The white savior takes the lead, stepping in front of or outright ignoring the organizers and leaders in the communities that are trying to bring about the same change they wish to accomplish. In fact, in the white savior narrative, these local organizers and leaders may not exist at all. The white savior character is elevated in the narrative so that they become the focus of the story, and most of the story is told through their lens. Their struggles, misgivings, day-to-day life and good deeds take center stage while the “victims” they are trying to help or save fall to the background. For example, though Tom Robinson is the one on trial and his Black community is the one facing Jim Crow racism, it’s Atticus Finch, his family, and their perspectives of events which account for most of To Kill A Mockingbird.
Giving the “Victim” a Voice and Agency
In Not So Perfect Strangers, Madison Gingell, a Washington, DC, socialite, truly wants to help Tasha Jenkins, a domestic violence victim, whom she meets by chance one evening. She feels a connection to Tasha. She’s also a victim and survivor of abuse and has a husband whom she wouldn’t mind getting rid of. So, Madison makes a similar offer to Tasha that Bruno Antony made to Guy Haines in Hitchcock’s Strangers on a Train, but unlike Bruno, she doesn’t believe she’s motivated by just anger and retribution, but by a higher purpose.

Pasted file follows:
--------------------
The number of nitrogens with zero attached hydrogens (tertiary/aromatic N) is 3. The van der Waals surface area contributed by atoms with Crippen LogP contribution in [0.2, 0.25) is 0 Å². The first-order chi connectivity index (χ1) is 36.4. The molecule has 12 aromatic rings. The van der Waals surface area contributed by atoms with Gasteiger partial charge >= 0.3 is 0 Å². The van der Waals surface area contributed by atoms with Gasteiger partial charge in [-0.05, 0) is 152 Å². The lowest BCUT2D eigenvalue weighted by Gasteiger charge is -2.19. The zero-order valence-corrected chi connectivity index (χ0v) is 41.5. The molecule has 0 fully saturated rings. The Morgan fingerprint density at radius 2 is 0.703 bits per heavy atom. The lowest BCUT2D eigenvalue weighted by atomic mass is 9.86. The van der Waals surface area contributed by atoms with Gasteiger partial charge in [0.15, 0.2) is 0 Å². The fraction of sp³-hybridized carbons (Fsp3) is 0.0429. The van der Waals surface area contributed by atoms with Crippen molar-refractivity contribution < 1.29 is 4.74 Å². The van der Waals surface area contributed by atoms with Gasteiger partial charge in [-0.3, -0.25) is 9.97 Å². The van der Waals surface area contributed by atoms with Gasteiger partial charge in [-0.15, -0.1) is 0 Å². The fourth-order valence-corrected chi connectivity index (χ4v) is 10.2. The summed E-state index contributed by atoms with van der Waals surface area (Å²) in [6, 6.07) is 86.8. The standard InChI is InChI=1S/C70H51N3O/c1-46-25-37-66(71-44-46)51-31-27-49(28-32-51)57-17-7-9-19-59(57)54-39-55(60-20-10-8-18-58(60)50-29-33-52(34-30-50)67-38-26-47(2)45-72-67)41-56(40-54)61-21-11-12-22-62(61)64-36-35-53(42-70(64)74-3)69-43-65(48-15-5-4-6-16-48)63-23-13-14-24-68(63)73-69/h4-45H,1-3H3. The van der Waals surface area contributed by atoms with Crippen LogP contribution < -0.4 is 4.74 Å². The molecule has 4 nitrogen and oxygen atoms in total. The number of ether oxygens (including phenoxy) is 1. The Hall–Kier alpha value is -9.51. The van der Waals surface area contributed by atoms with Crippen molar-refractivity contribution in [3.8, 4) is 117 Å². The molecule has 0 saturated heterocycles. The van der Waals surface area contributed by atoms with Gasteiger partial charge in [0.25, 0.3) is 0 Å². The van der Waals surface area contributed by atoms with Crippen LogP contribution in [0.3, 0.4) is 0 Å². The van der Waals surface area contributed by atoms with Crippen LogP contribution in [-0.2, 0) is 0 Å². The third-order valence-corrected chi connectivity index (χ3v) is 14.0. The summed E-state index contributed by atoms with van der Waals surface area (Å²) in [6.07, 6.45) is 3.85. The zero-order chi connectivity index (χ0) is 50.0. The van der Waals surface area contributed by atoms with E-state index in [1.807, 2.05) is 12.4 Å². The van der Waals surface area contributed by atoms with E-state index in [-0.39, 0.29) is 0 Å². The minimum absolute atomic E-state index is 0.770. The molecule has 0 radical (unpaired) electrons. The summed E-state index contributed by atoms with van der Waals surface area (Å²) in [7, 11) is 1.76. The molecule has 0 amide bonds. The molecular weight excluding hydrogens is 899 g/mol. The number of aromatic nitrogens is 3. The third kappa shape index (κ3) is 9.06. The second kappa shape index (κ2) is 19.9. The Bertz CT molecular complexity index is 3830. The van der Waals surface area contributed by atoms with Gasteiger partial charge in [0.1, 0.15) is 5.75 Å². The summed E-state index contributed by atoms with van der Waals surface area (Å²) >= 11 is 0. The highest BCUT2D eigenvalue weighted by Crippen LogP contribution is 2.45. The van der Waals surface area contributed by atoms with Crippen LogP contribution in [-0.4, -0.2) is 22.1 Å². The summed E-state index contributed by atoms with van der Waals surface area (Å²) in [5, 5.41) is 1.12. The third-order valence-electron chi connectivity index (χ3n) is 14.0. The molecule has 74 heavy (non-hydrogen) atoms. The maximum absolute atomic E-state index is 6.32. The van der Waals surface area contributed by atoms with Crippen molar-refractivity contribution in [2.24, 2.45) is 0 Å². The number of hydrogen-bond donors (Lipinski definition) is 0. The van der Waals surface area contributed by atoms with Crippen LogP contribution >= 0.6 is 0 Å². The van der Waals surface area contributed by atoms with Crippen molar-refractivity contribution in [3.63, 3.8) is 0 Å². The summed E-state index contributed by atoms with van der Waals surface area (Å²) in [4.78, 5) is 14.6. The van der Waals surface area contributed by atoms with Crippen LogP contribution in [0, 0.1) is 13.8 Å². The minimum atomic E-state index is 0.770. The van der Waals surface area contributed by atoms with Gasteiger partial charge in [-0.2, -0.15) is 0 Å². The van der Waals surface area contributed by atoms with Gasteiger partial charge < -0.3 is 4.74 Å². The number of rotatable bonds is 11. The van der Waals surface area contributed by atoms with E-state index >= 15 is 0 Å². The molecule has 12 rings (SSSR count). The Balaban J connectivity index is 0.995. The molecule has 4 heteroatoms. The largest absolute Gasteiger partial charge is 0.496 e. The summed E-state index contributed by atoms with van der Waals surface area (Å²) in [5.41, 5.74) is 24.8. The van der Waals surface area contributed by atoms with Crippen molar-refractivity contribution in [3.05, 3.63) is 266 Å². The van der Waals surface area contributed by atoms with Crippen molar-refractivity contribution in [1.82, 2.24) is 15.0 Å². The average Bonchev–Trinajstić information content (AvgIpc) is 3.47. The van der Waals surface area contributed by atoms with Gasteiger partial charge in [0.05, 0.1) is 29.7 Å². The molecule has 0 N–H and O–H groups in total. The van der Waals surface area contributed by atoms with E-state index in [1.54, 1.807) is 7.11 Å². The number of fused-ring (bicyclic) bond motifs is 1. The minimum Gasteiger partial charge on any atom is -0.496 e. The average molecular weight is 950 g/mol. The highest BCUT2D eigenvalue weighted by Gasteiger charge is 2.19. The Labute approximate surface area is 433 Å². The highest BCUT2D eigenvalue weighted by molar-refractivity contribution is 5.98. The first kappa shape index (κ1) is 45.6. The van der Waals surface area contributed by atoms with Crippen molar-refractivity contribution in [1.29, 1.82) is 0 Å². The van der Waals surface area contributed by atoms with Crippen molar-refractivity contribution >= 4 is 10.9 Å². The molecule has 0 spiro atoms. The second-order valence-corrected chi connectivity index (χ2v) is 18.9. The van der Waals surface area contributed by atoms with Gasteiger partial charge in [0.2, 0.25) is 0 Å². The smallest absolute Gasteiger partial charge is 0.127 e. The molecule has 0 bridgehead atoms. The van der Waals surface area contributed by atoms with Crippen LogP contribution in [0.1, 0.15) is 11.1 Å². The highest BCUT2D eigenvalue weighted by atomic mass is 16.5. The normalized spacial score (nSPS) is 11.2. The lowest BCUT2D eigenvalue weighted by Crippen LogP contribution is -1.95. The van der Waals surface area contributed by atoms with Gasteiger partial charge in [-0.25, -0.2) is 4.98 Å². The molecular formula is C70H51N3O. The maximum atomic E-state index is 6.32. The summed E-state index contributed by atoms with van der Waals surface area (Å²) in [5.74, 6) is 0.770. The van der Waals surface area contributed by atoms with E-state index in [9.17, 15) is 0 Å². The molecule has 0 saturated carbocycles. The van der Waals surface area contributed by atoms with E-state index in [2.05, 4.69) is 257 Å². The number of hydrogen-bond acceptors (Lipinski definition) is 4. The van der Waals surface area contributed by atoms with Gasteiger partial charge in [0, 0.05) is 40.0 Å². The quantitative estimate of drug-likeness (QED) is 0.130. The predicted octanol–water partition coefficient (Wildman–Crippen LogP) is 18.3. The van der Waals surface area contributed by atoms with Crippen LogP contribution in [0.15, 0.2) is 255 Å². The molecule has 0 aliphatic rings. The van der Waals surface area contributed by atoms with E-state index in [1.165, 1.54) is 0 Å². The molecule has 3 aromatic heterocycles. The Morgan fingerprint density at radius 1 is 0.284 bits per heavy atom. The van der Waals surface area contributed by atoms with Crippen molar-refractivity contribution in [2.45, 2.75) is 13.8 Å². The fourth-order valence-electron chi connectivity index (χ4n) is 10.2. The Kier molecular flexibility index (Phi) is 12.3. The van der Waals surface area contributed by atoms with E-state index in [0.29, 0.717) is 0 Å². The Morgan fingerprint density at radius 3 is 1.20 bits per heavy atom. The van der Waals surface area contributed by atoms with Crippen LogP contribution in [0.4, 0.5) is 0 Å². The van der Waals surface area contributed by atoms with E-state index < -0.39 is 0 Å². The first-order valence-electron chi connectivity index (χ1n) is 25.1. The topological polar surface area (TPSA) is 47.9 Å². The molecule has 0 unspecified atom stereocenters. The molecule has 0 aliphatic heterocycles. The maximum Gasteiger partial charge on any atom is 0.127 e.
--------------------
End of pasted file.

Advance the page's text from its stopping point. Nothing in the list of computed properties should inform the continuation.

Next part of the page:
She believes she’s done the work of a good ally, attending the diversity and inclusion workshops. She calls her friend on her racism and “Karen”-like behavior. She’s married into wealth but is bemused by the self-entitled behavior of those in her social circle. Madison would probably describe herself as a feminist as well.
“I’m a big believer that women should help each other, Tasha,” Madison says before telling her about her “criss-cross” murder plan. “Don’t you think?”
Madison’s goal isn’t just to save Tasha from her abusive husband and rid herself of her own spouse, but also to help Tasha realize the powerful woman she believes Tasha has the potential to be. And Madison will do what she has to do in order to accomplish her goal—even if Tasha doesn’t want her to do it, because Madison believes she knows what’s best.
Madison has all the hallmarks of the white savior character—just in a diabolical package.
I could have told the novel entirely from Madison’s perspective and made her the star (she gave me a lot to work with as a character), but I felt it was important to diverge from the white savior narrative in that regard. I wanted the reader to ask, “What does Tasha feel about her situation and Madison’s offer? Does she see herself as a victim who needs to be saved? What does she think of Madison’s true intentions? How does Tasha respond to all of the twists and turns that happen after Madison has her way?” Those answers had to come from Tasha, and could not be given from Madison’s perspective.
I refused to let Tasha fall to the background while Madison took the lead. Because her voice and her story matters just as much as Madison’s. Because it makes for much more dynamic storytelling and gives a twist to a problematic, antiquated, and frankly, tired trope.